|Out of the Inkwell|
|Directed by||Max Fleischer|
|Produced by||Max Fleischer|
|Written by||Max Fleischer|
The series was the result of three short experimental films that Max Fleischer independently produced from 1914 to 1916 to demonstrate his invention, the rotoscope, a device consisting of a film projector and easel used to achieve realistic movement for animated cartoons. The rotoscope projected motion picture film through an opening in the easel, covered by a glass pane serving as a drawing surface. The image on the projected film was traced onto paper, advancing the film one frame at a time as each drawing was made. Fleischer's younger brother Dave Fleischer, who was working as a clown at Coney Island, served as the model for their first famous character, eventually known as Koko the Clown.
Out of the Inkwell began at the Bray Studio as a monthly entry in The Bray Pictograph Screen Magazine produced for Paramount from 1918, and later for Goldwyn from 1920 to 1921. In that same year, The Fleischer brothers started their own studio, and in 1923, the clown who previously had no name came to be known as Koko when animation veteran Dick Huemer became the new director of animation.
Huemer, who began his animation career with the Mutt and Jeff cartoons in 1916, brought the influence of the short and tall companions to Out of the Inkwell with the creation of a small canine companion named Fitz, who later evolved into Bimbo in the sound era. Huemer redesigned the clown for animation, which reduced the Fleischer's dependency on the Rotoscope for fluid animation. He also defined the drawing style with his distinctive inking quality that the series was famous for. But it was the interaction of the live action sequences with the artist/creator, Max Fleischer and his pen and ink creations that was the foundation of the series. Typically, the cartoons start out with live action showing Max drawing the characters on paper, or opening the inkwell to release the characters into "reality."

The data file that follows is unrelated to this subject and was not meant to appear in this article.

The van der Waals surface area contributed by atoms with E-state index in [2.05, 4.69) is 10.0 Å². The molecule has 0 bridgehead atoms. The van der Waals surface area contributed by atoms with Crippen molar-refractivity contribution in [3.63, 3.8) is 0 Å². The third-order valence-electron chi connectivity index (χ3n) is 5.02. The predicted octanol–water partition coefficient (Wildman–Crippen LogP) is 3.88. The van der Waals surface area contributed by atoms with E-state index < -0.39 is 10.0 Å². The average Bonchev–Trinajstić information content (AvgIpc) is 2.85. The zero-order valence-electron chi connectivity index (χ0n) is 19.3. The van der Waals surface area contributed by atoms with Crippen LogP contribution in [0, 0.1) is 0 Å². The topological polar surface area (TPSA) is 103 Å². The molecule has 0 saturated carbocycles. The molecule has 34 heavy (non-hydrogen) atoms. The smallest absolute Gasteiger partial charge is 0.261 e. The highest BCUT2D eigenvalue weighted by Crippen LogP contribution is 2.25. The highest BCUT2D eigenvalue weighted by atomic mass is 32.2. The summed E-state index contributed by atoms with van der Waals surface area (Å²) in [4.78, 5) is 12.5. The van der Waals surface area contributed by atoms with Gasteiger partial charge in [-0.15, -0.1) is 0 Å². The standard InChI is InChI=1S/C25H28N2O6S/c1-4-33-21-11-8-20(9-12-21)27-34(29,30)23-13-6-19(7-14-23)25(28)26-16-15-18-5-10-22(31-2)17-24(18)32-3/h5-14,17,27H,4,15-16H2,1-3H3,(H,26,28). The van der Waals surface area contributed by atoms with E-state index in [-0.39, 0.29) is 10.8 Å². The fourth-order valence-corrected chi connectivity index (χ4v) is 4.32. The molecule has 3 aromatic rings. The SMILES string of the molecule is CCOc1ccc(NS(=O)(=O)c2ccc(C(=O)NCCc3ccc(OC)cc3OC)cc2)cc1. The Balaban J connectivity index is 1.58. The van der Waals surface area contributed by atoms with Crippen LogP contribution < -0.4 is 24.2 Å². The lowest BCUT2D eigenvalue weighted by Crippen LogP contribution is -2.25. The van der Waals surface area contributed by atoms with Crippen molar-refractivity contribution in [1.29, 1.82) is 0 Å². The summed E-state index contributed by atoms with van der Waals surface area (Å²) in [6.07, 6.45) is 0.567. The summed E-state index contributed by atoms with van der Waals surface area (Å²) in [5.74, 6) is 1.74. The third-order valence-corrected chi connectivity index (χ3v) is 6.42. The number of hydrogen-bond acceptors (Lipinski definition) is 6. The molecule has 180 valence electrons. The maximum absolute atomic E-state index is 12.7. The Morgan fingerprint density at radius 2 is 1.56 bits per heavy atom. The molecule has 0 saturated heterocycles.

The Out of the Inkwell series ran from 1918 to mid 1927, and was renamed The Inkwell Imps for Paramount, continuing until 1929. In all, 62 Out of the Inkwell and 56 Inkwell Imps films were produced in eleven years. The Inkwell Imps series was replaced by the "Talkartoons" in 1929, and Koko was retired until 1931, appearing as a supporting character with Bimbo and Betty Boop. Koko's last theatrical appearance was in the Betty Boop cartoon Ha-Ha-Ha (1934), a remake of the silent Out of the Inkwell film The Cure (1924). Koko had a brief cameo in his only color theatrical appearance in the Screen Song entry Toys will be Toys (1949).
In 1950, Stuart Productions released a number of the Inkwell Studios Out of the Inkwell cartoons, and a selection of the Paramount Inkwell Imps cartoons to television. In 1955, the Inkwell Imps, along with 2,500 pre-October 1950 Paramount shorts and cartoons were sold to television packagers, the majority acquired by U.M. & M. TV Corporation.
In 1958, Max Fleischer revived his studio in a partnership with Hal Seeger, and in 1960 produced a series of one hundred Out Of The Inkwell five-minute cartoons. In the new color series, Koko had a clown girlfriend named Kokette, a pal named Kokonut and a villain named Mean Moe. Larry Storch provided the voice for Koko and all of the supporting characters. Many of the shorts in the original series are now in the public domain. One short in the series, 1922's The Hypnotist, was preserved by the Academy Film Archive in 2010.